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A War Against Totalitarianism? A War of Ideology?

There are those who make a case for viewing a war against the Baathist regime of Saddam Hussein as a war against a latter-day incarnation of 20th-century totalitarianism -- and who present it as part of a broader war against a kind of Islamic, or theocratic, fascism. Is this a war of ideology? Are there inherent dangers in embarking on ideologically driven wars to overthrow regimes? Where does one draw the line?

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-  Timothy Garton Ash
A fellow of St. Antony's College, Oxford, he is the author of several books on Central and Eastern Europe in the late-20th century, including History of the Present: Essays, Sketches, and Dispatches from Europe in the 1990s (2000), The Magic Lantern: The Revolutions of '89 Witnessed in Warsaw, Budapest, Berlin and Prague (1990).

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I think that there are two issues there. One is, what does the theocratic fascism of Osama bin Laden have to do with the dictatorship of Saddam Hussein? My view is that they are very different things. They're both very bad things, but they're very different things. And the connection between them has not been well established.

The other question is, are we -- whoever "we" are -- entitled, morally entitled, to intervene because a regime is fascist or totalitarian? And I think that the bar for intervention has to be set quite high. I think there has to be evidence of attempted genocide. And I'm prepared to acknowledge that a systematic attempt to get hold of weapons of mass destruction, particularly by someone like Saddam, who's already used them, is a further justification for intervention. Weapons of mass destruction do change, as it were, the terms of world order.

But I don't think we can -- much as I would, in many ways, like us to -- I don't think we can let ourselves in for an international order in which the mere existence of an unpleasant dictatorship justifies armed intervention by the international community. Much less by a single power. Because I think that sovereignty should be limited, but nonetheless, I think that sovereignty, a society of states, is an important element of international order, and that is imperiled by a too-liberal doctrine of intervention.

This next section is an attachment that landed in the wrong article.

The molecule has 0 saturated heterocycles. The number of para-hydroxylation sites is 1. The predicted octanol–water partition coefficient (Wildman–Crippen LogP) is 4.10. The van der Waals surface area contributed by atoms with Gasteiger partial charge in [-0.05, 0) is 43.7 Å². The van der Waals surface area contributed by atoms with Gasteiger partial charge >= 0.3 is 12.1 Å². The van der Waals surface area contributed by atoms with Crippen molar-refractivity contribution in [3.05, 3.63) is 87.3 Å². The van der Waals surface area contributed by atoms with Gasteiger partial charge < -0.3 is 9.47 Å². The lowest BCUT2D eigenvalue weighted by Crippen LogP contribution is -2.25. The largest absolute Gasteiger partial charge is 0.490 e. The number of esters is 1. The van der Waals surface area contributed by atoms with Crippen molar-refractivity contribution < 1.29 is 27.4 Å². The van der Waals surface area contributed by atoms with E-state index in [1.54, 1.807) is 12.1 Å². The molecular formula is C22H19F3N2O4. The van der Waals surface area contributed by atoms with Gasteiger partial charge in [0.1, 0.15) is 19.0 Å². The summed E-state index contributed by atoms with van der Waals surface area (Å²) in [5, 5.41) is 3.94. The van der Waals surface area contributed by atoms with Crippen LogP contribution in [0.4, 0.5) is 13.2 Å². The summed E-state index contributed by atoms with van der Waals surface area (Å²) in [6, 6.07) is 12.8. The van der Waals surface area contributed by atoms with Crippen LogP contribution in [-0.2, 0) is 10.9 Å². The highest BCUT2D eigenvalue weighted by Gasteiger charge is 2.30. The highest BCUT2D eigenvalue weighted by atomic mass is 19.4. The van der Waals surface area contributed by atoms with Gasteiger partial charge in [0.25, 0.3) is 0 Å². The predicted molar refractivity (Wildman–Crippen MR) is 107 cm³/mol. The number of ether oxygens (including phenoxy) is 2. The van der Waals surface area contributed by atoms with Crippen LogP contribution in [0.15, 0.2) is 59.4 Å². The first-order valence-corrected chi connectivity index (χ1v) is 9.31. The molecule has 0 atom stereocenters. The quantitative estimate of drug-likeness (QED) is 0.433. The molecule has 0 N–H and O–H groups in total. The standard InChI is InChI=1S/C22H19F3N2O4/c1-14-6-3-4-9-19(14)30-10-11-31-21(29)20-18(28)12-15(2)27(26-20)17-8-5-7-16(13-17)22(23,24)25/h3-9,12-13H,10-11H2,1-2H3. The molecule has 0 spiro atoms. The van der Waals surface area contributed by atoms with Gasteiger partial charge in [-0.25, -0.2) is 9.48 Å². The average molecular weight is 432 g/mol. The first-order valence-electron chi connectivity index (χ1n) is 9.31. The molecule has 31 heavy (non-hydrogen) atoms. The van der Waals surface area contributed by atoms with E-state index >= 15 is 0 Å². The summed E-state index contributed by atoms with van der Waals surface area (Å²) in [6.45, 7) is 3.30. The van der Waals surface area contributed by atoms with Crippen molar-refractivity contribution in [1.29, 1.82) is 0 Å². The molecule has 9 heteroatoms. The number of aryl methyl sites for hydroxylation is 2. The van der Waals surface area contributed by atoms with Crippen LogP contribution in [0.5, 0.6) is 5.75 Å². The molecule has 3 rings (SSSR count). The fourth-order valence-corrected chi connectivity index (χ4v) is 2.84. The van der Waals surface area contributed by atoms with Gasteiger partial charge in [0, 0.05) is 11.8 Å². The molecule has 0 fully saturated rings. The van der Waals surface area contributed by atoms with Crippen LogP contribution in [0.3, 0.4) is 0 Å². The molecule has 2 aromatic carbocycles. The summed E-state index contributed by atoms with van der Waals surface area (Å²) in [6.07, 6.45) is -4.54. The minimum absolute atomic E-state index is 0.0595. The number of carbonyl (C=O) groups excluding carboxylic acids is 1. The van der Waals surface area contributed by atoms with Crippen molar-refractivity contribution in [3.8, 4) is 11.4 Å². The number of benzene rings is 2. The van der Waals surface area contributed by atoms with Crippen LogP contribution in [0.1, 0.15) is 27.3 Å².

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- Paul Berman
A political and cultural critic whose writings appear in The New Republic, The New York Times Magazine, and other publications, he is the author of Terror and Liberalism (2003) and A Tale of Two Utopias: The Political Journey of the Generation of 1968 (1996).

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Conventional wisdom imagines that Osama bin Laden and Saddam Hussein and their respective movements are utterly different and unrelated, and that war against Saddam has nothing to do with war against Osama. But I think the conventional wisdom is a little faulty.

In my view, Al Qaeda (and the broader radical Islamist current, of which it is the most radical part) and Saddam's Baath Party are two of the tendencies within a much larger phenomenon, which is a Muslim totalitarianism. The Muslim totalitarian idea arose in the 1920s and '30s, partly as a reflection of the European totalitarianism of those same years. The Muslim totalitarian idea can be summarized this way: liberal civilization is a fraud and a menace and is, in fact, the source of the world's unhappiness. Liberal civilization is attacking the Muslim and Arab worlds from within, in the form of liberal Muslims, and from without, in the form of Western imperialism and Zionism. These attacks are cosmic in character. They threaten to destroy the Arab or Muslim world, above all, by invading the Arab and Muslim mind. The attacks should be resisted with a revolutionary movement that will resurrect the glories of the Muslim caliphate of the seventh century, when the Arabs were conquering the world. But the restored caliphate will not be a return to the past. It will be a leap into a new kind of modernity, anti-liberal, cleansed of Jews, imperialists, and foreign bodies generally. It will be a modernity of the total state, based on total obedience, which is freedom.